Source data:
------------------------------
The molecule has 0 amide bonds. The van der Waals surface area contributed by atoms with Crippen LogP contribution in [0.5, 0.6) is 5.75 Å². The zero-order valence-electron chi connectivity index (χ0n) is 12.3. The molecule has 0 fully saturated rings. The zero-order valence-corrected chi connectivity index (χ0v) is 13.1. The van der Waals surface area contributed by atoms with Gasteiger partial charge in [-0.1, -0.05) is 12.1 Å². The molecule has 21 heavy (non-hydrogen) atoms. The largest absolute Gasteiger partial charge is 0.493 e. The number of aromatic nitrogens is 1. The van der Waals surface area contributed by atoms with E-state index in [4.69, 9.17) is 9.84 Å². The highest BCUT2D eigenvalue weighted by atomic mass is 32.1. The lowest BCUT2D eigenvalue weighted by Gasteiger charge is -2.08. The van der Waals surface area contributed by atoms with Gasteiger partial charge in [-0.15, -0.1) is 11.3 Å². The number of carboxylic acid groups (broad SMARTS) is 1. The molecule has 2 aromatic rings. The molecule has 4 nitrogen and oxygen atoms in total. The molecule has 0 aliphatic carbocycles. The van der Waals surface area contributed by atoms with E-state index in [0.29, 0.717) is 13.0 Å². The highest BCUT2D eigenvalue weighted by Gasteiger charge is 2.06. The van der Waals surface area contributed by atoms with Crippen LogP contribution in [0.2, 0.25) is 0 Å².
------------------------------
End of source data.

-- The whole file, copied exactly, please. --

The molecule has 0 amide bonds. The van der Waals surface area contributed by atoms with Crippen LogP contribution in [0.5, 0.6) is 5.75 Å². The zero-order valence-electron chi connectivity index (χ0n) is 12.3. The molecule has 0 fully saturated rings. The zero-order valence-corrected chi connectivity index (χ0v) is 13.1. The van der Waals surface area contributed by atoms with Gasteiger partial charge in [-0.1, -0.05) is 12.1 Å². The molecule has 21 heavy (non-hydrogen) atoms. The largest absolute Gasteiger partial charge is 0.493 e. The number of aromatic nitrogens is 1. The van der Waals surface area contributed by atoms with E-state index in [4.69, 9.17) is 9.84 Å². The highest BCUT2D eigenvalue weighted by atomic mass is 32.1. The lowest BCUT2D eigenvalue weighted by Gasteiger charge is -2.08. The van der Waals surface area contributed by atoms with Gasteiger partial charge in [-0.15, -0.1) is 11.3 Å². The number of carboxylic acid groups (broad SMARTS) is 1. The molecule has 2 aromatic rings. The molecule has 4 nitrogen and oxygen atoms in total. The molecule has 0 aliphatic carbocycles. The van der Waals surface area contributed by atoms with E-state index in [0.29, 0.717) is 13.0 Å². The highest BCUT2D eigenvalue weighted by Gasteiger charge is 2.06. The van der Waals surface area contributed by atoms with Crippen LogP contribution in [0.2, 0.25) is 0 Å².